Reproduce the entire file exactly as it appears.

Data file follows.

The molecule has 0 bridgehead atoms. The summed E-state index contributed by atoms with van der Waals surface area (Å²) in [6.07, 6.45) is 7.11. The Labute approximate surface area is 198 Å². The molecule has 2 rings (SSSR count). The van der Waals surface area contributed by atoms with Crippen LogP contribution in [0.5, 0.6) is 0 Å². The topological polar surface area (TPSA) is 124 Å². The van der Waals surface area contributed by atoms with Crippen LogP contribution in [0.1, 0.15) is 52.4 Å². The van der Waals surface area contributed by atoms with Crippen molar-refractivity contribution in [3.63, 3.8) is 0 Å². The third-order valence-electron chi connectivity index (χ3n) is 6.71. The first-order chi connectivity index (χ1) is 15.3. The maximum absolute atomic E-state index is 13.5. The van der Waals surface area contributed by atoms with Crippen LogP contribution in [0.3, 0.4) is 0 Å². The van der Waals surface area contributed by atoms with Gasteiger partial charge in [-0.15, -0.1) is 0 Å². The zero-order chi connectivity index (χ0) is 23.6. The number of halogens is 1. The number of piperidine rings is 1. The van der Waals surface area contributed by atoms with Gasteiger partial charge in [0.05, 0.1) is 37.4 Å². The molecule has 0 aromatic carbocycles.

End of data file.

The molecule has 0 bridgehead atoms. The summed E-state index contributed by atoms with van der Waals surface area (Å²) in [6.07, 6.45) is 7.11. The Labute approximate surface area is 198 Å². The molecule has 2 rings (SSSR count). The van der Waals surface area contributed by atoms with Crippen LogP contribution in [0.5, 0.6) is 0 Å². The topological polar surface area (TPSA) is 124 Å². The van der Waals surface area contributed by atoms with Crippen LogP contribution in [0.1, 0.15) is 52.4 Å². The van der Waals surface area contributed by atoms with Crippen molar-refractivity contribution in [3.63, 3.8) is 0 Å². The third-order valence-electron chi connectivity index (χ3n) is 6.71. The first-order chi connectivity index (χ1) is 15.3. The maximum absolute atomic E-state index is 13.5. The van der Waals surface area contributed by atoms with Crippen LogP contribution in [0.3, 0.4) is 0 Å². The van der Waals surface area contributed by atoms with Gasteiger partial charge in [-0.15, -0.1) is 0 Å². The zero-order chi connectivity index (χ0) is 23.6. The number of halogens is 1. The number of piperidine rings is 1. The van der Waals surface area contributed by atoms with Gasteiger partial charge in [0.05, 0.1) is 37.4 Å². The molecule has 0 aromatic carbocycles.